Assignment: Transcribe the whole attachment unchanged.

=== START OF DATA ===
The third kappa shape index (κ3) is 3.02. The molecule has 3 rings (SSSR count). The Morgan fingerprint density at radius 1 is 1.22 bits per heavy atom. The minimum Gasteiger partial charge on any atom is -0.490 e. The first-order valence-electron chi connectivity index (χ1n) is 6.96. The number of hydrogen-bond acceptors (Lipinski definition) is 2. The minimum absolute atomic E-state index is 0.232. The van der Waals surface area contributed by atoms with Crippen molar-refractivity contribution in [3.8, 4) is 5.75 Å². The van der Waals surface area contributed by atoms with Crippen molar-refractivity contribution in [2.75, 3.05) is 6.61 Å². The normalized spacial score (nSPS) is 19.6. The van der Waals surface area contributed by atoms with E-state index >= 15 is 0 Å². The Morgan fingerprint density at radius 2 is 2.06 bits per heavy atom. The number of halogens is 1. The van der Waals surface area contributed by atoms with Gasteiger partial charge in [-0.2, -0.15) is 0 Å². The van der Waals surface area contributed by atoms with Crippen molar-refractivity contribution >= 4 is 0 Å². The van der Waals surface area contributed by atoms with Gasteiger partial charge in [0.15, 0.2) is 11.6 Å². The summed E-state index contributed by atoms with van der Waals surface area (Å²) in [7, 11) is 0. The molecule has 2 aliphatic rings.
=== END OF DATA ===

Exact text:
The third kappa shape index (κ3) is 3.02. The molecule has 3 rings (SSSR count). The Morgan fingerprint density at radius 1 is 1.22 bits per heavy atom. The minimum Gasteiger partial charge on any atom is -0.490 e. The first-order valence-electron chi connectivity index (χ1n) is 6.96. The number of hydrogen-bond acceptors (Lipinski definition) is 2. The minimum absolute atomic E-state index is 0.232. The van der Waals surface area contributed by atoms with Crippen molar-refractivity contribution in [3.8, 4) is 5.75 Å². The van der Waals surface area contributed by atoms with Crippen molar-refractivity contribution in [2.75, 3.05) is 6.61 Å². The normalized spacial score (nSPS) is 19.6. The van der Waals surface area contributed by atoms with E-state index >= 15 is 0 Å². The Morgan fingerprint density at radius 2 is 2.06 bits per heavy atom. The number of halogens is 1. The van der Waals surface area contributed by atoms with Gasteiger partial charge in [-0.2, -0.15) is 0 Å². The van der Waals surface area contributed by atoms with Crippen molar-refractivity contribution >= 4 is 0 Å². The van der Waals surface area contributed by atoms with Gasteiger partial charge in [0.15, 0.2) is 11.6 Å². The summed E-state index contributed by atoms with van der Waals surface area (Å²) in [7, 11) is 0. The molecule has 2 aliphatic rings.